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A map of the planned 250 MW solar power plant, showing preserved land (green) and installation area (blue).  (Source: NRG Solar/SunPower)

The plant will be located roughly halfway between San Francisco and Los Angeles, just south of California's Bay Area.  (Source: Wikipedia)
Plant would take around 15-20 years to break even if electricity was sold at coal power rates

If there's one thing critics and proponents of solar power alike can agree upon, it's that solar power, like any commodity, will go down in price when it is produced at a greater volume.  Recently announced plants, like a 280 mega-watt (MW) installation in the Arizona desert go a long way towards achieving that sort of volume increase.

As does a new 250 MW installation in San Luis Obispo County, California which was formally announced this week.  Construction on the new plant will commence next year and is expected to create 350 construction jobs.

San Luis Obispo is a coastal county that is relatively rural and lightly populated by Californian standards.  It's roughly halfway between Los Angeles and San Francisco, two of the state's biggest cities.

The new plant will be a joint venture between NRG Solar, Inc. and SunPower Corp. -- two veteran solar power firms (SunPower, alone, will have installed over 1.5 GW of solar power by the year's end).  NRG Solar is expected to pitch in $450M USD over the four year launch period.  NRG will own the plant, it is basically contracting SunPower to design, build, and operate the plant.

The plant will begin producing electricity in late 2011.  By 2012 to 2013 it is expected to reach full capacity, as construction completes.  The plant is expected to provide enough power for 100,000 households.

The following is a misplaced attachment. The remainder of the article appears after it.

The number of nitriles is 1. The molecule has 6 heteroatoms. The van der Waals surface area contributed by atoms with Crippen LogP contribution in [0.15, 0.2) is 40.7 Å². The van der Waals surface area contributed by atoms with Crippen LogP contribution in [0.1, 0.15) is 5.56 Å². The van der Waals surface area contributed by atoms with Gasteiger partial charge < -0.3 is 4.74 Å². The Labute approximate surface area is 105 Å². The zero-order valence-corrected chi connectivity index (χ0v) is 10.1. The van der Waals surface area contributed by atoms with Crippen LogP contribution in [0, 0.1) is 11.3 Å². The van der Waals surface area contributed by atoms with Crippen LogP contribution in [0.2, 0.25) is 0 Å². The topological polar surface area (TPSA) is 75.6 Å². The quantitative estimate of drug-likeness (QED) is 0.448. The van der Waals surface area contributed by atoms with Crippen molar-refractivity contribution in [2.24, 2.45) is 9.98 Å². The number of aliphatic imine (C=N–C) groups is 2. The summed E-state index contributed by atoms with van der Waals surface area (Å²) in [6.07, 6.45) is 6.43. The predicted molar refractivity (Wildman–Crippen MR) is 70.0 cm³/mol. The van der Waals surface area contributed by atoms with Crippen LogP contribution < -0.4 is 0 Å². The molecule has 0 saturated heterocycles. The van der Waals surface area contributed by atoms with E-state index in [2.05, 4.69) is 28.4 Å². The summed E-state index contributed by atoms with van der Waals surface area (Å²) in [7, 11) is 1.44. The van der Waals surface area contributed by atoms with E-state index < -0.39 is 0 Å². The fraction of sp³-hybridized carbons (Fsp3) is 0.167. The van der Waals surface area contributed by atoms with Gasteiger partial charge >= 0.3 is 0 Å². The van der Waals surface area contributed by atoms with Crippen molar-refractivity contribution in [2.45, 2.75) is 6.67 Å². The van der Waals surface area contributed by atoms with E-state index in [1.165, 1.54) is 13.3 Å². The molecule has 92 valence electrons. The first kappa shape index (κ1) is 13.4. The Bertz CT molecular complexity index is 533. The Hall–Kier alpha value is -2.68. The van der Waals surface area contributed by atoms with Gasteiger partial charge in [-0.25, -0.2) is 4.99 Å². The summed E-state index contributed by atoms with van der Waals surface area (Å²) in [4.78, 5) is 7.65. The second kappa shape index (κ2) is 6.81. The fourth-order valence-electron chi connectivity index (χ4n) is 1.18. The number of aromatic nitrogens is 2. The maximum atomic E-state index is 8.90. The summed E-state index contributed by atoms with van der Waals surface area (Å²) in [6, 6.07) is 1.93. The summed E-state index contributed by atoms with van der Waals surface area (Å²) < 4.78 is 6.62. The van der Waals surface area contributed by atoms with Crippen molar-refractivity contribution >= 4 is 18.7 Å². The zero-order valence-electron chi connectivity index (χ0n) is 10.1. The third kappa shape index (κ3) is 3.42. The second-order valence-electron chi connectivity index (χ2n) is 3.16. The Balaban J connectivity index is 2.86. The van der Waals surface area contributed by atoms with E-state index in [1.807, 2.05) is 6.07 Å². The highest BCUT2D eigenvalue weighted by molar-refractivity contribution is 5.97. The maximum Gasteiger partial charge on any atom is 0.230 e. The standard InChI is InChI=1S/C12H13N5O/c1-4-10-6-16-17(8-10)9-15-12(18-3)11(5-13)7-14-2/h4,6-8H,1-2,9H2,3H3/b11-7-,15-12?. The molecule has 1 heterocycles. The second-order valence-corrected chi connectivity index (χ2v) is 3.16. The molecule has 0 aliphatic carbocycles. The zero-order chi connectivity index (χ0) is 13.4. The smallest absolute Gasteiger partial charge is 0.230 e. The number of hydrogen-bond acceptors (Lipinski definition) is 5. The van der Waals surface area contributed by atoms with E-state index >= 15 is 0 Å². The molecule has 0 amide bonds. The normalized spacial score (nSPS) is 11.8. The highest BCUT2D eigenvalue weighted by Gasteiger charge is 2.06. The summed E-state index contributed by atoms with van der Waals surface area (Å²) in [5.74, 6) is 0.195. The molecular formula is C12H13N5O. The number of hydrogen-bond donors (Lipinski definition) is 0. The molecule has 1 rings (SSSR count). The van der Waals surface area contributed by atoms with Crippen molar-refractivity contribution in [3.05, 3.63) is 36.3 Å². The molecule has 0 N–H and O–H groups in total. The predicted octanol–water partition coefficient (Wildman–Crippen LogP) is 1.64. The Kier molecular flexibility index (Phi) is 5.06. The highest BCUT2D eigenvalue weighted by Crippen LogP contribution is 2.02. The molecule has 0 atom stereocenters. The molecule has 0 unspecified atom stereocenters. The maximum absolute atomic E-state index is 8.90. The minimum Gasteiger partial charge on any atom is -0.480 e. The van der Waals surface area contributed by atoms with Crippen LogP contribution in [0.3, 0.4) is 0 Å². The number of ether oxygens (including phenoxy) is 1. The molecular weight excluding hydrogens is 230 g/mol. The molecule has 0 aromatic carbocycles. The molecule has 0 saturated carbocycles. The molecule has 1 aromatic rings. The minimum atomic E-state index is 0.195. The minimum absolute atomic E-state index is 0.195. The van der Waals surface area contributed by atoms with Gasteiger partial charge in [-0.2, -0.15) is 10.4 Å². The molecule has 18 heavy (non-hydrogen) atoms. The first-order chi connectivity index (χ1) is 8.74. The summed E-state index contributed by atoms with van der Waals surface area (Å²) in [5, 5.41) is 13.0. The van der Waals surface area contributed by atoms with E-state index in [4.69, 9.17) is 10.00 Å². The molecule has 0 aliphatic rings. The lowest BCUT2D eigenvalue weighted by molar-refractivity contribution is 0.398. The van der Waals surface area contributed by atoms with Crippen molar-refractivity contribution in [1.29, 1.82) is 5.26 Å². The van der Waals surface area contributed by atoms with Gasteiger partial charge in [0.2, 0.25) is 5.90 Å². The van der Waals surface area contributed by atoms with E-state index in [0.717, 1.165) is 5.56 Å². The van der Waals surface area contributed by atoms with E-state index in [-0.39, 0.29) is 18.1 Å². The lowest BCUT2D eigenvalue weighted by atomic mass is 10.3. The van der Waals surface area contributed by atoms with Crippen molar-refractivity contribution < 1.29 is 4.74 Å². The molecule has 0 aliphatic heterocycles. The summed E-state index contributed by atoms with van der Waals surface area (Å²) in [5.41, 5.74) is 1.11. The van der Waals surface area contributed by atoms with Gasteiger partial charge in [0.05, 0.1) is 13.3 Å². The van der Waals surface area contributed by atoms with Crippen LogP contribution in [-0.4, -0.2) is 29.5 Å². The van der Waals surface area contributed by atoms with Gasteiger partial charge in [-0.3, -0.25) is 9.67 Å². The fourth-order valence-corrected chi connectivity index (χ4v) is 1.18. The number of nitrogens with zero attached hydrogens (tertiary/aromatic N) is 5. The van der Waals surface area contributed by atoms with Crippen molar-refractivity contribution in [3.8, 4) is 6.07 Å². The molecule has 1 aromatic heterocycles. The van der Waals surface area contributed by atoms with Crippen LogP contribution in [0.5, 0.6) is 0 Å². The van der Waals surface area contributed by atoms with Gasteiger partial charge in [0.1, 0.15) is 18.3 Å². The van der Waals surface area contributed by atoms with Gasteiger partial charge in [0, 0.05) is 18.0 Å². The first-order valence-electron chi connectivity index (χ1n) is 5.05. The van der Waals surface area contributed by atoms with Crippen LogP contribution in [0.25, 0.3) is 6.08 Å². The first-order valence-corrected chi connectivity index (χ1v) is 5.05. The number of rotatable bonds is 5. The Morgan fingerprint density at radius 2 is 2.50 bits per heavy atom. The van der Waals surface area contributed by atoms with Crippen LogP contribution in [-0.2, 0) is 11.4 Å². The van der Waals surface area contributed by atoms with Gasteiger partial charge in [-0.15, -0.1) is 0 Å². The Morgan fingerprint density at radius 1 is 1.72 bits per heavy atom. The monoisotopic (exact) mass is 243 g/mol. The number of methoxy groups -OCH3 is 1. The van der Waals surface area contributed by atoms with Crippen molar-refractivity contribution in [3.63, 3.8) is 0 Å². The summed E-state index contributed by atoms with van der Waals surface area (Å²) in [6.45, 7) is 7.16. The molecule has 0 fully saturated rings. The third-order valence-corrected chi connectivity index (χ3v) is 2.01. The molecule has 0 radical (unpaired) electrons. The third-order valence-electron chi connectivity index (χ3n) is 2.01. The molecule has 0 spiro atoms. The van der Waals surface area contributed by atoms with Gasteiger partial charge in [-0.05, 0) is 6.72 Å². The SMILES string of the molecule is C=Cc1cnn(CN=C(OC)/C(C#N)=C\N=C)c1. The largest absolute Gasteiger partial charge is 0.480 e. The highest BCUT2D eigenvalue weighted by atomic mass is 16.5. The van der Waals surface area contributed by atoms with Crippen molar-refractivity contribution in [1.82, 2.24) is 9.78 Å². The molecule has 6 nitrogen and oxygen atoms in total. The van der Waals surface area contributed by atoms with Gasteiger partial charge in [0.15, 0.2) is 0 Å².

The new plant is named the "California Valley Solar Ranch". 

NRG Solar is seeking government loans from the U.S. Department of Energy to initially finance the construction.  While U.S. President Barack Obama recently handed out $1.85B USD in grants to solar power projects, the new installation likely will not receive any of this money.

Securing a government loan is critical to the NRG and SunPower's plan.  States Howard Wenger, president of the utility and power plants business group at SunPower, "The DOE is playing a critical leadership role in supporting renewable energy that provides economic and environmental benefits, as well as a secure, stable energy supply in the U.S."

The project has been in the works for the last two years.  It is expected to be operational for at least 25 years.

Challenges to the plant's success remain.  Currently environmental activists in California are vigorously resisting large solar and wind installations, which they fear will damage fragile ecosystems.  They have filed lawsuits to try to block similar projects.